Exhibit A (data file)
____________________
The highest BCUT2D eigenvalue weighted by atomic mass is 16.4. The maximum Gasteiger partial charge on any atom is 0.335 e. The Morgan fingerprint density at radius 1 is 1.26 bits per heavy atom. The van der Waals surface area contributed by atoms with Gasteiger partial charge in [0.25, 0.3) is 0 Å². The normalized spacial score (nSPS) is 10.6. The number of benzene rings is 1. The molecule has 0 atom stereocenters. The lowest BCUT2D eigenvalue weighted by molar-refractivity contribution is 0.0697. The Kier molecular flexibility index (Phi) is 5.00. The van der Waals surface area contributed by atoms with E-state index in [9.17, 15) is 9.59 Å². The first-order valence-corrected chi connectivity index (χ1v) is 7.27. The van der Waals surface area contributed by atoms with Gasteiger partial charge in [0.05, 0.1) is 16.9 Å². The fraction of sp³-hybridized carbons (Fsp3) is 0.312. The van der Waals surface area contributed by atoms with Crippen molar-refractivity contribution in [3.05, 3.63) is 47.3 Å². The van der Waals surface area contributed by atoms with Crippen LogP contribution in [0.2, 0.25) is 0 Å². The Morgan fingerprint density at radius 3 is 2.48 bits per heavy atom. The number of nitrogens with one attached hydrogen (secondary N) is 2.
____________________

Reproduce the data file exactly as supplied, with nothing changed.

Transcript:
The highest BCUT2D eigenvalue weighted by atomic mass is 16.4. The maximum Gasteiger partial charge on any atom is 0.335 e. The Morgan fingerprint density at radius 1 is 1.26 bits per heavy atom. The van der Waals surface area contributed by atoms with Gasteiger partial charge in [0.25, 0.3) is 0 Å². The normalized spacial score (nSPS) is 10.6. The number of benzene rings is 1. The molecule has 0 atom stereocenters. The lowest BCUT2D eigenvalue weighted by molar-refractivity contribution is 0.0697. The Kier molecular flexibility index (Phi) is 5.00. The van der Waals surface area contributed by atoms with E-state index in [9.17, 15) is 9.59 Å². The first-order valence-corrected chi connectivity index (χ1v) is 7.27. The van der Waals surface area contributed by atoms with Gasteiger partial charge in [0.05, 0.1) is 16.9 Å². The fraction of sp³-hybridized carbons (Fsp3) is 0.312. The van der Waals surface area contributed by atoms with Crippen molar-refractivity contribution in [3.05, 3.63) is 47.3 Å². The van der Waals surface area contributed by atoms with Crippen LogP contribution in [0.2, 0.25) is 0 Å². The Morgan fingerprint density at radius 3 is 2.48 bits per heavy atom. The number of nitrogens with one attached hydrogen (secondary N) is 2.